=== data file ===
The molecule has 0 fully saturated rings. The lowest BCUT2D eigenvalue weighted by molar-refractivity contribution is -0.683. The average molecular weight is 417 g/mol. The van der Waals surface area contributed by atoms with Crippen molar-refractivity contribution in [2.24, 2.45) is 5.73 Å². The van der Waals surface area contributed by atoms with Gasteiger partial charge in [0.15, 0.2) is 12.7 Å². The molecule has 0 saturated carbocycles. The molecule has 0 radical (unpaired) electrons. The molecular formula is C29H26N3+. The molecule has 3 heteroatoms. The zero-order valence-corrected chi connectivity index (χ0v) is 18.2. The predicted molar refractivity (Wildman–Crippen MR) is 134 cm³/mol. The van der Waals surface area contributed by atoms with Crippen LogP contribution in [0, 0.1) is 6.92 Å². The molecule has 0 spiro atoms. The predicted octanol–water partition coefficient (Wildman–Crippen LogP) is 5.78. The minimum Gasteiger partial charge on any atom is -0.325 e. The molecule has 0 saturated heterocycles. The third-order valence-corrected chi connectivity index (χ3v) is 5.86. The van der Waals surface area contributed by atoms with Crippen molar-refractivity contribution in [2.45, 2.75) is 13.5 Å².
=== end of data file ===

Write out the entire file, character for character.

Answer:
The molecule has 0 fully saturated rings. The lowest BCUT2D eigenvalue weighted by molar-refractivity contribution is -0.683. The average molecular weight is 417 g/mol. The van der Waals surface area contributed by atoms with Crippen molar-refractivity contribution in [2.24, 2.45) is 5.73 Å². The van der Waals surface area contributed by atoms with Gasteiger partial charge in [0.15, 0.2) is 12.7 Å². The molecule has 0 saturated carbocycles. The molecule has 0 radical (unpaired) electrons. The molecular formula is C29H26N3+. The molecule has 3 heteroatoms. The zero-order valence-corrected chi connectivity index (χ0v) is 18.2. The predicted molar refractivity (Wildman–Crippen MR) is 134 cm³/mol. The van der Waals surface area contributed by atoms with Crippen LogP contribution in [0, 0.1) is 6.92 Å². The molecule has 0 spiro atoms. The predicted octanol–water partition coefficient (Wildman–Crippen LogP) is 5.78. The minimum Gasteiger partial charge on any atom is -0.325 e. The molecule has 0 saturated heterocycles. The third-order valence-corrected chi connectivity index (χ3v) is 5.86. The van der Waals surface area contributed by atoms with Crippen molar-refractivity contribution in [2.45, 2.75) is 13.5 Å².